Notorious Old Testament Biblical Passages

The Genesis One Creation Account. This passage is contrary to modern science in so many ways. Notice the earth existed before the universe of stars. Notice also that the earth rises out of the primeval chaotic waters, and that the “firmament” (a hard dome like structure), arose out of those same waters. On the fourth day the sun moon and stars were placed by God in that firmament. Later we read the firmament held back the waters from which the flood came down in Noah’s day (Genesis 7:11 ; 8:2-3). This is the natural reading of the passage.[3]

Genesis 1:
1 In the beginning God created the heavens and the earth. 2 The earth was without form and void, and darkness was upon the face of the deep; and the Spirit of God was moving over the face of the waters. 3 And God said, “Let there be light”; and there was light. 4 And God saw that the light was good; and God separated the light from the darkness. 5 God called the light Day, and the darkness he called Night. And there was evening and there was morning, one day.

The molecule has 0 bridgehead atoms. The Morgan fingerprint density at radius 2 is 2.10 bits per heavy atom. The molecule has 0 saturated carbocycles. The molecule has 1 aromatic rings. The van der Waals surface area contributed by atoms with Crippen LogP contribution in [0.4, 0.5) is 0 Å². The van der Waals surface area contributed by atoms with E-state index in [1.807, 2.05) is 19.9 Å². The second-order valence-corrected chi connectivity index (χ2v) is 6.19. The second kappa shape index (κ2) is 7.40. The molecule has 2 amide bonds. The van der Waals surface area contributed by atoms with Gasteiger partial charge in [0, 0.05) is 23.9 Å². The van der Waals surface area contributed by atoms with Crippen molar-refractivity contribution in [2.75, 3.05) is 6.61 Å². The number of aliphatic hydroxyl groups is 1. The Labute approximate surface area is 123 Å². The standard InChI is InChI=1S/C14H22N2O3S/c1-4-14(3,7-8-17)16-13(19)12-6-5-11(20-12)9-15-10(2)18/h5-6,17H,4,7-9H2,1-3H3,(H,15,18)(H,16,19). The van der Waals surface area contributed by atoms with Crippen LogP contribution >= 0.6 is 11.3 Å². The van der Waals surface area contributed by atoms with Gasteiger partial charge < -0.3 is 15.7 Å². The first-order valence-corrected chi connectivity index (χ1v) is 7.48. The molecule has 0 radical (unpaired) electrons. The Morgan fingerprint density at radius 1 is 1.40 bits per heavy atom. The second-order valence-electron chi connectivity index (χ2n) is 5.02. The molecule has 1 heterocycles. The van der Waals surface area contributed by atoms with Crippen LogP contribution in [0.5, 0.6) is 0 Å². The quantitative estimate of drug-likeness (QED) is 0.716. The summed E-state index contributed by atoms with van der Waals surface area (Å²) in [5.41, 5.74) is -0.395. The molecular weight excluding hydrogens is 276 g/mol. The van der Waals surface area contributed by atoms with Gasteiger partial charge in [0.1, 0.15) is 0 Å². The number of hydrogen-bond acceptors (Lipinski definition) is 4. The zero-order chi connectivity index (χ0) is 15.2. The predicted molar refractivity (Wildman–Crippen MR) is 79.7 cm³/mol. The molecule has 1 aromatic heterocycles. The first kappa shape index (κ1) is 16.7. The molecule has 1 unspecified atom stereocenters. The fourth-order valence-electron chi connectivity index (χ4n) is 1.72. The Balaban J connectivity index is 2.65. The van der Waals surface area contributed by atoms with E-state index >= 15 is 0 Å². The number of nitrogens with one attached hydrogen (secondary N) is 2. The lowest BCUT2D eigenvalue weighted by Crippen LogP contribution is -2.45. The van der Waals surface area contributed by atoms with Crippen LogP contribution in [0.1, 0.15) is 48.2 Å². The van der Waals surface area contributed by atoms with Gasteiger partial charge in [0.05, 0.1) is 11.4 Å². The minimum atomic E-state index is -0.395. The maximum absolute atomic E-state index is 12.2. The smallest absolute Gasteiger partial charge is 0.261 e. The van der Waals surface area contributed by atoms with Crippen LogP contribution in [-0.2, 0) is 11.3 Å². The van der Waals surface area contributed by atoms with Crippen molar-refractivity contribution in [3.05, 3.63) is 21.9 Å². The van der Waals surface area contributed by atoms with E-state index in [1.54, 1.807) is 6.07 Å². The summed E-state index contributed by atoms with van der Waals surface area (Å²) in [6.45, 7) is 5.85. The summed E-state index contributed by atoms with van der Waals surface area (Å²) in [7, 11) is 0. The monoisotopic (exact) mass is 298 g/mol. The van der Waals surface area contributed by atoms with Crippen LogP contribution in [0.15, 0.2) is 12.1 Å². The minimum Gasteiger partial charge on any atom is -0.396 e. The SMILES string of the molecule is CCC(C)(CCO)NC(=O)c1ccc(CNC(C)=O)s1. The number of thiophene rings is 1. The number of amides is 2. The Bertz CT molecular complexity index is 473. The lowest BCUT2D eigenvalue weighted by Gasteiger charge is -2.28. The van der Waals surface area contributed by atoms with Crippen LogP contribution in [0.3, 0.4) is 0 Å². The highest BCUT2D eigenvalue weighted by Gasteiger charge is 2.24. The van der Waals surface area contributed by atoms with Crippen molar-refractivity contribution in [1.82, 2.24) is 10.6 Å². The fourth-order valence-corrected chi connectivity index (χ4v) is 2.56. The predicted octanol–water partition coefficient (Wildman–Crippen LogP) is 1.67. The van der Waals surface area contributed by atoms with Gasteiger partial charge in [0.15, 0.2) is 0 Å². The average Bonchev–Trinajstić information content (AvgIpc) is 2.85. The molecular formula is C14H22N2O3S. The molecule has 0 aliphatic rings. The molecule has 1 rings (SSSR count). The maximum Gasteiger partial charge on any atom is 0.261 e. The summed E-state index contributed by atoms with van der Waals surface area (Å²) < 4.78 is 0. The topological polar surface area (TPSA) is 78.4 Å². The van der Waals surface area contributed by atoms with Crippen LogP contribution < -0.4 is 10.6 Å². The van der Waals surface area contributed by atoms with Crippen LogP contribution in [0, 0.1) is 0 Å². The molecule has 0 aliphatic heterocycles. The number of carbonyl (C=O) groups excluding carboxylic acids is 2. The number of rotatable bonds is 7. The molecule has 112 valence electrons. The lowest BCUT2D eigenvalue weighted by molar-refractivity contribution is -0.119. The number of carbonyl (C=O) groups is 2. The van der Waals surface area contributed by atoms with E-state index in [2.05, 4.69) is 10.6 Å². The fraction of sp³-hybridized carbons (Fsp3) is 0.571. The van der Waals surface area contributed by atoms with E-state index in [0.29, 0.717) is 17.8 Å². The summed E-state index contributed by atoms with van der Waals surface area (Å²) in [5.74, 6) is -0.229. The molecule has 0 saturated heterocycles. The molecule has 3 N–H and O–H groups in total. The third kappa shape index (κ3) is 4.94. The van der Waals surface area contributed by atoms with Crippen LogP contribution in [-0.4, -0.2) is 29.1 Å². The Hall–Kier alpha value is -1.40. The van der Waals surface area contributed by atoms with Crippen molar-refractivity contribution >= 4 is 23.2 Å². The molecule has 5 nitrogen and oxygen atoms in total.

6 And God said, “Let there be a firmament in the midst of the waters, and let it separate the waters from the waters.” 7 And God made the firmament and separated the waters which were under the firmament from the waters which were above the firmament. And it was so. 8 And God called the firmament Heaven. And there was evening and there was morning, a second day.

9 And God said, “Let the waters under the heavens be gathered together into one place, and let the dry land appear.” And it was so. 10 God called the dry land Earth, and the waters that were gathered together he called Seas. And God saw that it was good. 11 And God said, “Let the earth put forth vegetation, plants yielding seed, and fruit trees bearing fruit in which is their seed, each according to its kind, upon the earth.” And it was so. 12 The earth brought forth vegetation, plants yielding seed according to their own kinds, and trees bearing fruit in which is their seed, each according to its kind. And God saw that it was good. 13 And there was evening and there was morning, a third day.